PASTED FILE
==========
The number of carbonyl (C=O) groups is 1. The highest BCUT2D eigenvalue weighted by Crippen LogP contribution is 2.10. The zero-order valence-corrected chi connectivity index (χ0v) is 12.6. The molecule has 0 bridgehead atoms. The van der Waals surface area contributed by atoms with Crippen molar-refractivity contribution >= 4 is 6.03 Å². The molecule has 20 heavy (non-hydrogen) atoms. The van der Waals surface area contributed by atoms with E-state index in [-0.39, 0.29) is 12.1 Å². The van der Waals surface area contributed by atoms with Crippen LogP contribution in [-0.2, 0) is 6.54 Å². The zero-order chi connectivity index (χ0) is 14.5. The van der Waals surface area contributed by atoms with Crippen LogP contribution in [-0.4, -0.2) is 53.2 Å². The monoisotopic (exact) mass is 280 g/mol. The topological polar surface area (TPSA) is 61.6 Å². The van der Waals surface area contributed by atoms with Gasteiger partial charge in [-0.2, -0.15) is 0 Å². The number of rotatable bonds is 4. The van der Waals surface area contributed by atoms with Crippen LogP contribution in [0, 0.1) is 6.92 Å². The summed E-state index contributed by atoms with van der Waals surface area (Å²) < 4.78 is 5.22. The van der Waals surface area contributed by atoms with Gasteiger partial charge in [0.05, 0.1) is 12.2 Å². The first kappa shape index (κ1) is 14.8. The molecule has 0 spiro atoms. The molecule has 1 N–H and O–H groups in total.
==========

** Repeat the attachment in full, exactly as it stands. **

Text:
The number of carbonyl (C=O) groups is 1. The highest BCUT2D eigenvalue weighted by Crippen LogP contribution is 2.10. The zero-order valence-corrected chi connectivity index (χ0v) is 12.6. The molecule has 0 bridgehead atoms. The van der Waals surface area contributed by atoms with Crippen molar-refractivity contribution >= 4 is 6.03 Å². The molecule has 20 heavy (non-hydrogen) atoms. The van der Waals surface area contributed by atoms with E-state index in [-0.39, 0.29) is 12.1 Å². The van der Waals surface area contributed by atoms with Crippen LogP contribution in [-0.2, 0) is 6.54 Å². The zero-order chi connectivity index (χ0) is 14.5. The van der Waals surface area contributed by atoms with Crippen LogP contribution in [-0.4, -0.2) is 53.2 Å². The monoisotopic (exact) mass is 280 g/mol. The topological polar surface area (TPSA) is 61.6 Å². The van der Waals surface area contributed by atoms with Gasteiger partial charge in [-0.2, -0.15) is 0 Å². The number of rotatable bonds is 4. The van der Waals surface area contributed by atoms with Crippen LogP contribution in [0, 0.1) is 6.92 Å². The summed E-state index contributed by atoms with van der Waals surface area (Å²) < 4.78 is 5.22. The van der Waals surface area contributed by atoms with Gasteiger partial charge in [0.05, 0.1) is 12.2 Å². The first kappa shape index (κ1) is 14.8. The molecule has 0 spiro atoms. The molecule has 1 N–H and O–H groups in total.